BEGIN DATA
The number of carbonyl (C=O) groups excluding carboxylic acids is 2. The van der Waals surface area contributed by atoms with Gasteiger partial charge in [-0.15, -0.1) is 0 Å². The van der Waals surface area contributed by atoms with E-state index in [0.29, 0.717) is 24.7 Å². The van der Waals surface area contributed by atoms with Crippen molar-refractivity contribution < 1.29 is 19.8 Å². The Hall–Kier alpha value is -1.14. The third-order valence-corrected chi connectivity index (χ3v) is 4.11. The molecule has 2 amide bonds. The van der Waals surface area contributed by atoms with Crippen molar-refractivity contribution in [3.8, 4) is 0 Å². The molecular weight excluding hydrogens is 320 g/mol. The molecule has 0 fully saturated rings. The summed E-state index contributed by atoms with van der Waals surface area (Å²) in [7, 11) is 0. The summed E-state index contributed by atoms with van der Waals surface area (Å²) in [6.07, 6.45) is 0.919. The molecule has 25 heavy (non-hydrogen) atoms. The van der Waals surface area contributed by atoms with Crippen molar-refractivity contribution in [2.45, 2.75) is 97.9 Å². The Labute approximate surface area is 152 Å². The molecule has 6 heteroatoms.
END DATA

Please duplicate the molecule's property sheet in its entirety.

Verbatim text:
The number of carbonyl (C=O) groups excluding carboxylic acids is 2. The van der Waals surface area contributed by atoms with Gasteiger partial charge in [-0.15, -0.1) is 0 Å². The van der Waals surface area contributed by atoms with E-state index in [0.29, 0.717) is 24.7 Å². The van der Waals surface area contributed by atoms with Crippen molar-refractivity contribution < 1.29 is 19.8 Å². The Hall–Kier alpha value is -1.14. The third-order valence-corrected chi connectivity index (χ3v) is 4.11. The molecule has 2 amide bonds. The van der Waals surface area contributed by atoms with Crippen molar-refractivity contribution in [3.8, 4) is 0 Å². The molecular weight excluding hydrogens is 320 g/mol. The molecule has 0 fully saturated rings. The summed E-state index contributed by atoms with van der Waals surface area (Å²) in [7, 11) is 0. The summed E-state index contributed by atoms with van der Waals surface area (Å²) in [6.07, 6.45) is 0.919. The molecule has 25 heavy (non-hydrogen) atoms. The van der Waals surface area contributed by atoms with Crippen molar-refractivity contribution in [2.45, 2.75) is 97.9 Å². The Labute approximate surface area is 152 Å². The molecule has 6 heteroatoms.